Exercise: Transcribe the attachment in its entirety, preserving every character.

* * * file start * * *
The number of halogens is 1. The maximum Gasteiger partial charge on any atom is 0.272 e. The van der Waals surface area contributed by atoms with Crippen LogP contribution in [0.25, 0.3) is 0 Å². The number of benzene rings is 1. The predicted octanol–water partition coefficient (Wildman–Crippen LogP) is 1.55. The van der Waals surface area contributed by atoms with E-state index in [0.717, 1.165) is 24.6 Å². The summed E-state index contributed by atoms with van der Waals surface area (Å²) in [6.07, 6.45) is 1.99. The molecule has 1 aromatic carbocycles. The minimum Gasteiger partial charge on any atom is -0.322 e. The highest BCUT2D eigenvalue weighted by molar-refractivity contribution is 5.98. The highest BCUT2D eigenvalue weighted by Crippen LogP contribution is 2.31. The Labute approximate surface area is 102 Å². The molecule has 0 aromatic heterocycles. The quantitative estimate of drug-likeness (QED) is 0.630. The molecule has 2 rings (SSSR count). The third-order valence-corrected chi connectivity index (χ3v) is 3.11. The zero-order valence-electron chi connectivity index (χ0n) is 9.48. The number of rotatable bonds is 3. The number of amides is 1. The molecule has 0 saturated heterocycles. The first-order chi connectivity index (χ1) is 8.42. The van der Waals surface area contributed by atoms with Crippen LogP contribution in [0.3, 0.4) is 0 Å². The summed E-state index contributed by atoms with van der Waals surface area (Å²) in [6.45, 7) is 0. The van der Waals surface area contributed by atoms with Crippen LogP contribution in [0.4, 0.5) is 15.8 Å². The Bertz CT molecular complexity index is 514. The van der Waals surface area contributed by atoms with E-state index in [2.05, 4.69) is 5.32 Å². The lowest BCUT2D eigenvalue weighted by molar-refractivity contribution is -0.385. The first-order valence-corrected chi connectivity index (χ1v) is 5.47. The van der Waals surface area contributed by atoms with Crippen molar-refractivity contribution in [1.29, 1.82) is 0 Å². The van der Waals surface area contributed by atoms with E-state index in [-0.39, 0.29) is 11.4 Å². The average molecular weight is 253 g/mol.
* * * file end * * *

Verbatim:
The number of halogens is 1. The maximum Gasteiger partial charge on any atom is 0.272 e. The van der Waals surface area contributed by atoms with Crippen LogP contribution in [0.25, 0.3) is 0 Å². The number of benzene rings is 1. The predicted octanol–water partition coefficient (Wildman–Crippen LogP) is 1.55. The van der Waals surface area contributed by atoms with E-state index in [0.717, 1.165) is 24.6 Å². The summed E-state index contributed by atoms with van der Waals surface area (Å²) in [6.07, 6.45) is 1.99. The molecule has 1 aromatic carbocycles. The minimum Gasteiger partial charge on any atom is -0.322 e. The highest BCUT2D eigenvalue weighted by molar-refractivity contribution is 5.98. The highest BCUT2D eigenvalue weighted by Crippen LogP contribution is 2.31. The Labute approximate surface area is 102 Å². The molecule has 0 aromatic heterocycles. The quantitative estimate of drug-likeness (QED) is 0.630. The molecule has 2 rings (SSSR count). The third-order valence-corrected chi connectivity index (χ3v) is 3.11. The zero-order valence-electron chi connectivity index (χ0n) is 9.48. The number of rotatable bonds is 3. The number of amides is 1. The molecule has 0 saturated heterocycles. The first-order chi connectivity index (χ1) is 8.42. The van der Waals surface area contributed by atoms with Crippen LogP contribution in [0.3, 0.4) is 0 Å². The summed E-state index contributed by atoms with van der Waals surface area (Å²) in [6.45, 7) is 0. The van der Waals surface area contributed by atoms with Crippen LogP contribution in [0.4, 0.5) is 15.8 Å². The Bertz CT molecular complexity index is 514. The van der Waals surface area contributed by atoms with E-state index in [2.05, 4.69) is 5.32 Å². The lowest BCUT2D eigenvalue weighted by molar-refractivity contribution is -0.385. The first-order valence-corrected chi connectivity index (χ1v) is 5.47. The van der Waals surface area contributed by atoms with Crippen molar-refractivity contribution in [1.29, 1.82) is 0 Å². The van der Waals surface area contributed by atoms with E-state index in [-0.39, 0.29) is 11.4 Å². The average molecular weight is 253 g/mol.